• \$\begingroup\$ My point that is that the question of whether a Schmitt trigger has memory or state depends on the context of the question. If you are talking about an electrical system then is does, but if you are talking about a binary logic system then it does not. \$\endgroup\$ – Elliot Alderson Dec 15 '20 at 20:24
  • \$\begingroup\$ @ElliotAlderson I feel like, in general system terms, a system is either memoryless or not. If it is not memoryless, it must have memory. You can then classify what type of memory it has, but it still has memory generally (in my opinion) \$\endgroup\$ – BeB00 Dec 16 '20 at 1:27
  • \$\begingroup\$ @BeB00 I am OK with your definition, I just thought that the OP might not have a good grasp of the abstract notion of "system". Sounds like a student question to me. \$\endgroup\$ – Elliot Alderson Dec 16 '20 at 14:06
  • \$\begingroup\$ "Something in between" in circuits with hysteresis, like "high-impedance state" in 3-state buffers, is not another (third) logic state; it is an electric state. Schmitt trigger is just an RS latch whose one input (R) is inverted and joined with the other input (S) like a D flip-flop with a level clock. In the 555 timer, the two inputs can be separated. There are such applications where 555 is used as an RS latch. \$\endgroup\$ – Circuit fantasist Dec 16 '20 at 22:31
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The hysteresis phenomenon caught my attention in the early 80's when I invented a magnetically controlled electric switch and later applied it as an ARM/DISARM device in alarm systems. I have been thinking for a long time about the philosophy behind the legendary circuits of Schmitt trigger, RS latch and SRAM memory cell... and what they have in common. Ten years ago, I revealed the fundamental idea of making a hysteresis on the Wikipedia page about the Schmitt trigger. This question, the comments and answers below it, made me think deeply about all this again... and today the picture became clearer. This made me feel as excited as any other time when I realize a great circuit idea... and I am in a hurry to share it with you...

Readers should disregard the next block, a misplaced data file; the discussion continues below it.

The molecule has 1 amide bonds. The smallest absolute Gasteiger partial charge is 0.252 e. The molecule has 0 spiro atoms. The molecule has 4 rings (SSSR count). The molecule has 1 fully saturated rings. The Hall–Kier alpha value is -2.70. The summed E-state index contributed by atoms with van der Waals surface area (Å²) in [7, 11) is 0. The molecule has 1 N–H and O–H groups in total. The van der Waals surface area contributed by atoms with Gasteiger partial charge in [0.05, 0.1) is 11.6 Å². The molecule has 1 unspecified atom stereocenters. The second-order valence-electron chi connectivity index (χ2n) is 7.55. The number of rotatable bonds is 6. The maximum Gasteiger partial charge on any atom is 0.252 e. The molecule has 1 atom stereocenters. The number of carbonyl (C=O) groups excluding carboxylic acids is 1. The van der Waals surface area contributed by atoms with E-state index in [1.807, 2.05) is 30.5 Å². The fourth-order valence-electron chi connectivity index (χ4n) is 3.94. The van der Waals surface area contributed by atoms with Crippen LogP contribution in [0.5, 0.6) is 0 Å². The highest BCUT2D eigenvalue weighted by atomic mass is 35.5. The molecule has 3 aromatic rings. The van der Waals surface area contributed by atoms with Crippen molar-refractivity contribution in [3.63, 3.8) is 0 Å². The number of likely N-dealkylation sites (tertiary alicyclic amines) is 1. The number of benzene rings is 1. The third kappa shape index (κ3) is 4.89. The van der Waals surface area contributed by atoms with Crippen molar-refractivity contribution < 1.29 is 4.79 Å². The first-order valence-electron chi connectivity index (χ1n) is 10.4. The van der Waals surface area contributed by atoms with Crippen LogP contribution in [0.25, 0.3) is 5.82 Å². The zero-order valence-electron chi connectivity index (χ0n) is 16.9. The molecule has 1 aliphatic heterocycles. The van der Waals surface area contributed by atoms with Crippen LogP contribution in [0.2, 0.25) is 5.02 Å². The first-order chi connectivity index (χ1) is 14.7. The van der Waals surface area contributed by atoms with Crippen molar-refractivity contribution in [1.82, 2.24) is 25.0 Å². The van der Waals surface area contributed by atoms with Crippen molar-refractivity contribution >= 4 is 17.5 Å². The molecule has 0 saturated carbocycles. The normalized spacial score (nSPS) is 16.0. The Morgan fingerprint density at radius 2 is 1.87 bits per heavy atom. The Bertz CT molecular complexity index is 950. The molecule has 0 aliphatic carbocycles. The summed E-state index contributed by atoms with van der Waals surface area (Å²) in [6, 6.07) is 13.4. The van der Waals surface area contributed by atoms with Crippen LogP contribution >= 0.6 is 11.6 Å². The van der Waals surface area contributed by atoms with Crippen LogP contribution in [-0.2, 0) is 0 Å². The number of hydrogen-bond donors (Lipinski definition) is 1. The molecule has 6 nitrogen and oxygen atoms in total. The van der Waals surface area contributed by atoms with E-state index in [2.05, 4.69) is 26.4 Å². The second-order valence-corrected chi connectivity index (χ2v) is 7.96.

A) All these building blocks are the same circuits with reinforcing positive feedback that forces them to stand alone in one of their two extreme states; so all they possess memory. The difference between them is only in the way we force (toggle) them to change their current state with the opposite:

  1. In a Schmitt trigger, we do it in an arithmetic way by summing the input voltage with the feedback voltage.
  2. In an RS latch, we do it in a logical way by forcing the output of the logic gate to be in a certain state. We do this "politely" by means of a second input of the logic element (during this time the first input is "disconnected" from the output).
  3. In an SRAM memory cell, we do it "brutally" by applying the input voltage directly to the output of the logic gate (connecting the memory cell outputs to the data lines by turning on the pass transistors).

B) To see the memory property, in all these cases, we have to return the input signal to its inactive (neutral) state:

  1. In a Schmitt trigger, we have to set the input voltage inside the hysteresis loop (usually, in the middle between the high and low voltage threshold).
  2. In an RS latch, we have to set the input voltage high (NAND gates) or low (NOR gates).
  3. In an SRAM memory cell, we have to disconnect the memory cell outputs from the data lines by turning off the pass transistors.

If we do not return the input signal to its inactive (neutral) state, all these circuits will be forced to remain in the last state. This only makes sense for the Schmitt trigger.

C) Here the question arises, “Why are there different ways to manage the same devices?"

  1. The Schmitt trigger is implemented by a single device (non-inverting amplifier). Therefore, we can change its state by affecting one place (feedback) in two different ways (above the upper threshold and below the lower threshold). We do this with the help of a summing device (usually, two resistors).
  2. The RS latch and SRAM memory cell are implemented by two cascaded devices (a non-inverting amplifier consisting of two cascaded inverting amplifiers). To change their state, we have to affect alternately two places in the same way. Once affected one place (S), it no longer works ... we have to affect another (R).

D) Interesting questions would be, "Can we make an RS latch by a Schmitt trigger?" and "Can we make a Schmitt trigger by an RS latch?" Why not? I think we can...